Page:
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Forecasting Formal Employment in Cities

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  • Eduardo Lora

    (Center for International Development at Harvard University)

Abstract

Can “full and productive employment for all” be achieved by 2030 as envisaged by the United Nations Sustainable Development Goals? This paper assesses the issue for the largest 62 Colombian cities using social security administrative records between 2008 and 2015, which show that the larger the city, the higher its formal occupation rate. This is explained by the fact that formal employment creation is restricted by the availability of the diverse skills needed in complex sectors. Since skill accumulation is a gradual path-dependent process, future formal employment by city can be forecasted using either ordinary least square regression results or machine learning algorithms. The results show that the share of working population in formal employment will increase between 13 and nearly 32 percent points between 2015 and 2030, which is substantial but still insufficient to achieve the goal. Results are broadly consistent across methods for the larger cities, but not the smaller ones. For these, the machine learning method provides nuanced forecasts which may help further explorations into the relation between complexity and formal employment at the city level.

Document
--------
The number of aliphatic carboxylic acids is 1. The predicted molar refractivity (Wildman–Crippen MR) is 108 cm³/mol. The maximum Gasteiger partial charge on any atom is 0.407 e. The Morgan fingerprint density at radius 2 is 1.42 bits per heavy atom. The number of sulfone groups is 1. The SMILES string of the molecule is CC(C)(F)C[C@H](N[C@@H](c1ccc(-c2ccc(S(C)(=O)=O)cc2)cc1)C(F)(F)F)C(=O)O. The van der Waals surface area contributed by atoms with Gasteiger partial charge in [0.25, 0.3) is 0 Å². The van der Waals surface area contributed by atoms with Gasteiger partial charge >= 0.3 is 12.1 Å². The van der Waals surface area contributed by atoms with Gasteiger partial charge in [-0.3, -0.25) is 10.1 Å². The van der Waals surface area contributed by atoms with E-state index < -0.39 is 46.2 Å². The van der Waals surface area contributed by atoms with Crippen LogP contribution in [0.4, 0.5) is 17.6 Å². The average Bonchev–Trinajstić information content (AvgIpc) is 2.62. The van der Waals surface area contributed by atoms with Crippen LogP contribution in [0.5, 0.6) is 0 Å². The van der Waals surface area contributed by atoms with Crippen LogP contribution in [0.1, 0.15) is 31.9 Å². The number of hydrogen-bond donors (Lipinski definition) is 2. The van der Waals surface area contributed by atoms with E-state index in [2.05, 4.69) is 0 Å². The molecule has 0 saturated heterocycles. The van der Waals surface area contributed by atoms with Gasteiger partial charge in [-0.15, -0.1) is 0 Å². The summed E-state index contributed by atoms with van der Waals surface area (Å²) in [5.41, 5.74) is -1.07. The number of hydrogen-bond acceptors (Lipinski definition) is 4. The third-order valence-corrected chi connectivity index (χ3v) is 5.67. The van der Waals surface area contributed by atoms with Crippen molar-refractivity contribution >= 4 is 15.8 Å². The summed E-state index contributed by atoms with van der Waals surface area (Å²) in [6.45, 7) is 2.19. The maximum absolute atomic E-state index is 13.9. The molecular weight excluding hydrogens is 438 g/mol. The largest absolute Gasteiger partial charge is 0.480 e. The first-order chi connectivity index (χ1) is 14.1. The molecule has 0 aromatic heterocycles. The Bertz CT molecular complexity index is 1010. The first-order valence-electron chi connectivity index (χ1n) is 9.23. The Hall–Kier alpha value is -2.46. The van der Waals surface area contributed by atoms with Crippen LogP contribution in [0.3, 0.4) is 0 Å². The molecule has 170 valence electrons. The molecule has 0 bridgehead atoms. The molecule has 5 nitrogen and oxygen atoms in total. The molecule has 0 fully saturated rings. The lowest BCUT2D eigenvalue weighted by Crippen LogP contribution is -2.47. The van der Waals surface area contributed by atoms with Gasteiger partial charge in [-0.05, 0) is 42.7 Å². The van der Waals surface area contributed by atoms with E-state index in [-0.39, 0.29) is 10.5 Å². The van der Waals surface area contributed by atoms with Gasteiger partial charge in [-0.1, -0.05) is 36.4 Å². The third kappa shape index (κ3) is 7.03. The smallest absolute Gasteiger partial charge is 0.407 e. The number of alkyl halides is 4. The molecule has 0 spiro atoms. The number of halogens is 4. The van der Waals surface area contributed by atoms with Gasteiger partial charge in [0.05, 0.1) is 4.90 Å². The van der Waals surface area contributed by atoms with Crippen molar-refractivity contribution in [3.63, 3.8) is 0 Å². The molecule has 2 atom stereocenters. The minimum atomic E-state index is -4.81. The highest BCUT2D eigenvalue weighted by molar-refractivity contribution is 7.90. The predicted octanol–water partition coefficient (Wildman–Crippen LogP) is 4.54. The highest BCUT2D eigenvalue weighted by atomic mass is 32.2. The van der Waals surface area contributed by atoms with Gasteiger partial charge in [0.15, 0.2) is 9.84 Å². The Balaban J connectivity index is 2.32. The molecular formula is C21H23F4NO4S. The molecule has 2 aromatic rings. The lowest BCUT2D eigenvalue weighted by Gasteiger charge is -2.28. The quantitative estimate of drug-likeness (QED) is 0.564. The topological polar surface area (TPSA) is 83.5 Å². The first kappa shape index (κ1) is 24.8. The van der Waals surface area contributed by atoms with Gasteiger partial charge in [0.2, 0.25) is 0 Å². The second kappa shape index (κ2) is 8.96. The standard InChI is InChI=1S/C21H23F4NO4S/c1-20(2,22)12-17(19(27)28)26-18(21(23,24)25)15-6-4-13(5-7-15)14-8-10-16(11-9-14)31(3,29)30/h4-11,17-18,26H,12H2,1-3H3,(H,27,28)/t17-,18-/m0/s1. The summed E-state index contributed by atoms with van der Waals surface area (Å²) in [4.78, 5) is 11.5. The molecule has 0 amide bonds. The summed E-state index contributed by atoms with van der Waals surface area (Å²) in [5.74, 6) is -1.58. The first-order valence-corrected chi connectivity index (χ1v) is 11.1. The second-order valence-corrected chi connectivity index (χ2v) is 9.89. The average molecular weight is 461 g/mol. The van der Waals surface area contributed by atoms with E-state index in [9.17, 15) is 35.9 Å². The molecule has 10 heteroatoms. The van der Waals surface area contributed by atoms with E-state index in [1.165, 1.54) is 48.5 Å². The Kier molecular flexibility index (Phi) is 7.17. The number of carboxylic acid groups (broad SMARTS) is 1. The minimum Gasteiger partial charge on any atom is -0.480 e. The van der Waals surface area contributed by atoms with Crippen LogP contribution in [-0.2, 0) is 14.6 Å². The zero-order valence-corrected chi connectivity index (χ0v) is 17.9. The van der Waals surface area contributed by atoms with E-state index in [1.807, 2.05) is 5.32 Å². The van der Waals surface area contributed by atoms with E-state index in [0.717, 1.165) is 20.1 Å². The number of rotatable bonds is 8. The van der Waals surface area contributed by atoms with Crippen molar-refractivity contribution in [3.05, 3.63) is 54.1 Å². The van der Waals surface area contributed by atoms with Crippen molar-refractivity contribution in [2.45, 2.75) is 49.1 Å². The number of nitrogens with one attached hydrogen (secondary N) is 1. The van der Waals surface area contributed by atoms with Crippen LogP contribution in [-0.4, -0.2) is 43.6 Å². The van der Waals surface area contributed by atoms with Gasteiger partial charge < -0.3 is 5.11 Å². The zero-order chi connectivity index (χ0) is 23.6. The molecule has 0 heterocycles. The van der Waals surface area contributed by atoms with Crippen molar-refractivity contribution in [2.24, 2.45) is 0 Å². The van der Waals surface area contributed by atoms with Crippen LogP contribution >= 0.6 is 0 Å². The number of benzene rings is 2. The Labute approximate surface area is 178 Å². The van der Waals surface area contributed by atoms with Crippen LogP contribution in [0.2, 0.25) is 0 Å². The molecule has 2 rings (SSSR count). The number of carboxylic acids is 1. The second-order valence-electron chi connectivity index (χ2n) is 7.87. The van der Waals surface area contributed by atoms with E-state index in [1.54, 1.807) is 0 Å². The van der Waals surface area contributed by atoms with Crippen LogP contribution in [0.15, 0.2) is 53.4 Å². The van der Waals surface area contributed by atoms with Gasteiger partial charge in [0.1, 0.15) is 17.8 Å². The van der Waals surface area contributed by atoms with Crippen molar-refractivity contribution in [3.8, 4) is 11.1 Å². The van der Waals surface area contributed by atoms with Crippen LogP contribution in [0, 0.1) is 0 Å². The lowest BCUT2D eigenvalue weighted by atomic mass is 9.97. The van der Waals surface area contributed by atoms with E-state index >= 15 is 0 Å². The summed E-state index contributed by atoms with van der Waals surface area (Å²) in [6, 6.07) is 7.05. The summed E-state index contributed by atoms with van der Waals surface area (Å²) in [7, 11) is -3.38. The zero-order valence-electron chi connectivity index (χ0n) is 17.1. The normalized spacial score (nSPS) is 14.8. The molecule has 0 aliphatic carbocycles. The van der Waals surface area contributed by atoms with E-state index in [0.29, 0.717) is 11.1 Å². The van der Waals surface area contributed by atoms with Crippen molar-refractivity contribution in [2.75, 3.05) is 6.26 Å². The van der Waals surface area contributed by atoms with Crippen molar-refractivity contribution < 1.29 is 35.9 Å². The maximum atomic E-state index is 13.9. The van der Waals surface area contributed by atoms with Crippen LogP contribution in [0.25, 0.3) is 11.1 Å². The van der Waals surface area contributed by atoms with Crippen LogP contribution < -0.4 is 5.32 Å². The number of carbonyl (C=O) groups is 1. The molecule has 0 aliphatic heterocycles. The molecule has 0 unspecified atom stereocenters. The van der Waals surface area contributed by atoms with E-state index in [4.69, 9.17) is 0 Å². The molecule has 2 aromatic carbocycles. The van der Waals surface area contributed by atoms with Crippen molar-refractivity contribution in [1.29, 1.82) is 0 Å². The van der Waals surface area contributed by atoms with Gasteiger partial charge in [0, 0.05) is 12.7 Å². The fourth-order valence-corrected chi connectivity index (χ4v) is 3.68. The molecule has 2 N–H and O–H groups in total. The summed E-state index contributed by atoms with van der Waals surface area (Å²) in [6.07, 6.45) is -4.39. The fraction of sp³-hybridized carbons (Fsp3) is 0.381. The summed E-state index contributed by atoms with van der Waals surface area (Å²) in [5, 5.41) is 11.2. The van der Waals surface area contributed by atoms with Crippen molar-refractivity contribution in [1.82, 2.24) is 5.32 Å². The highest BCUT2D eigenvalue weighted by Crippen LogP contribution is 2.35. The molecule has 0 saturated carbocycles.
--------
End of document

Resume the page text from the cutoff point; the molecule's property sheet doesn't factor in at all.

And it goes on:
Suggested Citation

  • Eduardo Lora, 2019. "Forecasting Formal Employment in Cities," CID Working Papers 114a, Center for International Development at Harvard University.
  • Handle: RePEc:cid:wpfacu:114a
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    File URL: https://growthlab.cid.harvard.edu/files/growthlab/files/2019-04-cid-fellows-wp-114-formal-employment.pdf
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    References listed on IDEAS

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    More about this item

    Keywords

    Employment creation;

    JEL classification:

    • J21 - Labor and Demographic Economics - - Demand and Supply of Labor - - - Labor Force and Employment, Size, and Structure

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